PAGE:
In the global pursuit of sustainable practices, cities are taking bold steps to address climate change and transition towards a circular economy. New York City, one of the world’s most iconic metropolises, has implemented a groundbreaking piece of legislation known as Local Law 97. This law is designed to curb greenhouse gas emissions from buildings, and its implications extend far beyond environmental concerns. Local Law 97 has the potential to reshape the city’s approach to reuse and foster the growth of a circular economy. In this blog post, we will explore the significance of Local Law 97 and its transformative impact on the reuse sector in New York City.
Understanding Local Law 97
Local Law 97, passed in 2019 as part of New York City’s Climate Mobilization Act, aims to reduce greenhouse gas emissions from buildings, which account for nearly 70% of the city’s total emissions. The legislation sets stringent carbon intensity limits for buildings over 25,000 square feet, starting in 2024. Carbon intensity, a measure of clean electricity, refers to how many grams of carbon dioxide are released to produce a kilowatt hour of electricity. Fossil fuel-generated electricity has a high carbon intensity, and renewable electricity sources (wind, hydro, or solar power) have low or zero carbon emissions. The law sets different limits for 10 different categories of buildings based on a building’s occupancy classification (for example, residential buildings have different limits from health care and education buildings) and will be further tightened in 2030 and 2050.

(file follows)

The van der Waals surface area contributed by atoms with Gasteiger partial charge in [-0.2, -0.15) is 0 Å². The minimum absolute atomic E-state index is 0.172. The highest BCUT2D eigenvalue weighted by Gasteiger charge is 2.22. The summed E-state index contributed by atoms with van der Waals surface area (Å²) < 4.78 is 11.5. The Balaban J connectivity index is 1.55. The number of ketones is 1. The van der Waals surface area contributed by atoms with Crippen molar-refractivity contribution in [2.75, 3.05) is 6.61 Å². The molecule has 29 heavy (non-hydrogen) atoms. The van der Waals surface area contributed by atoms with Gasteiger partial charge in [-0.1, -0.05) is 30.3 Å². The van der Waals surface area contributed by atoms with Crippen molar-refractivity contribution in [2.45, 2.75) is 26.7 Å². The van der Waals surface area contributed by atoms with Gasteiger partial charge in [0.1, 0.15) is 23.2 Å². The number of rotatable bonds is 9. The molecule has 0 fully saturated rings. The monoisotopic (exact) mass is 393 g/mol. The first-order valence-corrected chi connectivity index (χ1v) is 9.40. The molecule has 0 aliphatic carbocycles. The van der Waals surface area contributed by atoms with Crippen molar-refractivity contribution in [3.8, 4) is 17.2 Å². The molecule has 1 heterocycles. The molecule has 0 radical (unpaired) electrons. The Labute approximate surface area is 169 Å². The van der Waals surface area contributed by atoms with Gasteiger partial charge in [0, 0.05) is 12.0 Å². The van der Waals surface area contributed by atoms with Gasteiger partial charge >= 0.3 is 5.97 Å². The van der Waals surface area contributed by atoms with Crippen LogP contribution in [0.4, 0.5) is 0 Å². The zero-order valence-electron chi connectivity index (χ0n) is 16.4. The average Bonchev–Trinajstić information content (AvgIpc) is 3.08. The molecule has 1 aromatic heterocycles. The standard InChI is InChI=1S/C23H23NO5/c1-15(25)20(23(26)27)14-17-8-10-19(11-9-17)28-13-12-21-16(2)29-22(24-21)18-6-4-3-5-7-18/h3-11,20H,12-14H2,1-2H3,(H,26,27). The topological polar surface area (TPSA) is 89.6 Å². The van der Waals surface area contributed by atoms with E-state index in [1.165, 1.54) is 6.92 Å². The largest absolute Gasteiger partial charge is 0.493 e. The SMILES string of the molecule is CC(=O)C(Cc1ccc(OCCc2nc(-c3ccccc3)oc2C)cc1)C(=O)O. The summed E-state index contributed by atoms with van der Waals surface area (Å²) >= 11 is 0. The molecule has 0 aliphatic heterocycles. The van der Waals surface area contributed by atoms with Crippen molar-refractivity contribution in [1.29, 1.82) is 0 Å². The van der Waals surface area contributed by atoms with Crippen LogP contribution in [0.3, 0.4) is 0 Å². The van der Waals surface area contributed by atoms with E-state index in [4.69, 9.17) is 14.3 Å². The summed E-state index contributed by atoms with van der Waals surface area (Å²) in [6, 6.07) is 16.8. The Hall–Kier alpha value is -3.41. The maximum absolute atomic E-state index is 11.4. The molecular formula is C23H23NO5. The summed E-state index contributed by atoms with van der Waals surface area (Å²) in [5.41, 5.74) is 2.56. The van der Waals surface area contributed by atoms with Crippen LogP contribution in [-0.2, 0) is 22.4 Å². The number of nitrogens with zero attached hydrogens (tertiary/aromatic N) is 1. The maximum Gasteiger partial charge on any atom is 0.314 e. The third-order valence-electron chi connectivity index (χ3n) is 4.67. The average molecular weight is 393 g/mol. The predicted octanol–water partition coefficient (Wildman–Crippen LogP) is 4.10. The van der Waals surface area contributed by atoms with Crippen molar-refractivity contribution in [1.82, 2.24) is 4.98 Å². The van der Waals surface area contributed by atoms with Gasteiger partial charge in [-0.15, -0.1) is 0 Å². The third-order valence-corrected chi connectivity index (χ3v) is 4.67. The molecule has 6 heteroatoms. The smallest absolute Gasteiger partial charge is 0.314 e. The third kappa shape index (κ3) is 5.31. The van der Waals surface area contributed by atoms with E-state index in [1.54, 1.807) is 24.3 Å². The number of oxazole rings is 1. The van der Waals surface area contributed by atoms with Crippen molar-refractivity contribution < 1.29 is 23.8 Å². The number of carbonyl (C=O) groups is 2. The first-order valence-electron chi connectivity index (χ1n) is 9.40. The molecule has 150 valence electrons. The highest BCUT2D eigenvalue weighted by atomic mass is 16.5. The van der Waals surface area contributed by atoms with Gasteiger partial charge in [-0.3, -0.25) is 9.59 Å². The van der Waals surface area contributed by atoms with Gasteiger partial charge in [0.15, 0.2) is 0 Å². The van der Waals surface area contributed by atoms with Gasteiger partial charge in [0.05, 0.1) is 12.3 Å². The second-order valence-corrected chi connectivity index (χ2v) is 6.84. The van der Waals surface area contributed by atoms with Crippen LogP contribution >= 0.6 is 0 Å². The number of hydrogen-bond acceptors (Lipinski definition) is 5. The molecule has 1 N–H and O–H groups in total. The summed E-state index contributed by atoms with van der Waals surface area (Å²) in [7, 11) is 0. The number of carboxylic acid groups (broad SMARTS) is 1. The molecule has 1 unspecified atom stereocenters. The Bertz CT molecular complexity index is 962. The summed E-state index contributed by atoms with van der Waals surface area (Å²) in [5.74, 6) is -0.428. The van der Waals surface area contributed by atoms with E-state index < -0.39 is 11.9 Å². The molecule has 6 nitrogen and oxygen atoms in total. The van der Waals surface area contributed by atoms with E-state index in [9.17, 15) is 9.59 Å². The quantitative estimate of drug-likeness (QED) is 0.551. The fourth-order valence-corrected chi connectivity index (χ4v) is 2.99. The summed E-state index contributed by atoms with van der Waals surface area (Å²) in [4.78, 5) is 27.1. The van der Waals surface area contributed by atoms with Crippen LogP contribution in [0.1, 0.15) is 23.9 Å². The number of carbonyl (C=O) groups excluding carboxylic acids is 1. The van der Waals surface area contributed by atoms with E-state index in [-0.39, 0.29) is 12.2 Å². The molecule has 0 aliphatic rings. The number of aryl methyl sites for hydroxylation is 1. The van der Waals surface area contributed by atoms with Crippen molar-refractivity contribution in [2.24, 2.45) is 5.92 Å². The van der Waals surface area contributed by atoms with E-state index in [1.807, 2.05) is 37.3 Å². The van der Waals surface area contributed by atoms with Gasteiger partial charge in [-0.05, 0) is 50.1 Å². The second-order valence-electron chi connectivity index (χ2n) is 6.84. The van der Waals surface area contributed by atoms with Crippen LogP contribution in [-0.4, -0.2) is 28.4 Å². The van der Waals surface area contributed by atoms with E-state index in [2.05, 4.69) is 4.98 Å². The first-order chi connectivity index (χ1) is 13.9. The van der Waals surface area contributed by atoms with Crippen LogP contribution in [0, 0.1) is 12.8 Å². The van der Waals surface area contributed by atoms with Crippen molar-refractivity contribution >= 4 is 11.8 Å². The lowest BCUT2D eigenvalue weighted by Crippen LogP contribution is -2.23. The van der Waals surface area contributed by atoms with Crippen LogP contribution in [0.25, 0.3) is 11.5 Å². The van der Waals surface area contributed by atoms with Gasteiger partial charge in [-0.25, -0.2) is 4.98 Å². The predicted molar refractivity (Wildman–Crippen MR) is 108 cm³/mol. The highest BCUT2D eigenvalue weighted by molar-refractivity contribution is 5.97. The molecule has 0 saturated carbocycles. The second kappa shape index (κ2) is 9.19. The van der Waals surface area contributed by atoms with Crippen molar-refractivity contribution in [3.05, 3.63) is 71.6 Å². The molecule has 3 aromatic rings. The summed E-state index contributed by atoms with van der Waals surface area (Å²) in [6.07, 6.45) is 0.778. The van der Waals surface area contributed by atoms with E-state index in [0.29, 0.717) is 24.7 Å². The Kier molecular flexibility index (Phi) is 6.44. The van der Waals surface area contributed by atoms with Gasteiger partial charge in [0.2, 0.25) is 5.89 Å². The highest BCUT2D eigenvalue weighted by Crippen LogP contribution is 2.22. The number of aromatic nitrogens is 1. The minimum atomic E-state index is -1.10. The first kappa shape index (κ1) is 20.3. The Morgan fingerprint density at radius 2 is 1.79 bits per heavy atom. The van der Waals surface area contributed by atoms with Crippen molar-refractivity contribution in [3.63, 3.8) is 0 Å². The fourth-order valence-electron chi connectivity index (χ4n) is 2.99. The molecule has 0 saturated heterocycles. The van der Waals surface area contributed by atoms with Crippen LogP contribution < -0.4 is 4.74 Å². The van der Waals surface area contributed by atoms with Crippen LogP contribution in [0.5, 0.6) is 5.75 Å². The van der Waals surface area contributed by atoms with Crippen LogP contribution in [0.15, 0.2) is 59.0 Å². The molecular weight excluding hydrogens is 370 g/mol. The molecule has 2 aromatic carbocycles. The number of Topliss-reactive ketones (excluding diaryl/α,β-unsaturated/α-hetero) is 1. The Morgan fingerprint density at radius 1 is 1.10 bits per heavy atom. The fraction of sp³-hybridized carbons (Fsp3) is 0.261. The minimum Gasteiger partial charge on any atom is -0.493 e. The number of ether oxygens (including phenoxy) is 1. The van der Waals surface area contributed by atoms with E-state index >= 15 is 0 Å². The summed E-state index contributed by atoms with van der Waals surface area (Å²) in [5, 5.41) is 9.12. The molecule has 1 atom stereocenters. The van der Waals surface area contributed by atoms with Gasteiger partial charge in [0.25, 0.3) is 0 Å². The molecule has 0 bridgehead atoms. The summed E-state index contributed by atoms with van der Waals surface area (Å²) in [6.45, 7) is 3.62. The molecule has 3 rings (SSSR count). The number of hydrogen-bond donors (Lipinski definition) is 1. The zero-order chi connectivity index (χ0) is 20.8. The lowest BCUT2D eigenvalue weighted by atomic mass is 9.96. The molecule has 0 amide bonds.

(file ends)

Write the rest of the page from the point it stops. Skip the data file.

Implications for reuse
Local Law 97 goes into effect starting in 2024 and has some major implications on the built environment and construction industry. And while the law doesn’t set specific limits or guidelines around embodied carbon, businesses working to adhere to the new regulations have a lot to gain by embracing reuse.
Retrofitting and renovation opportunities: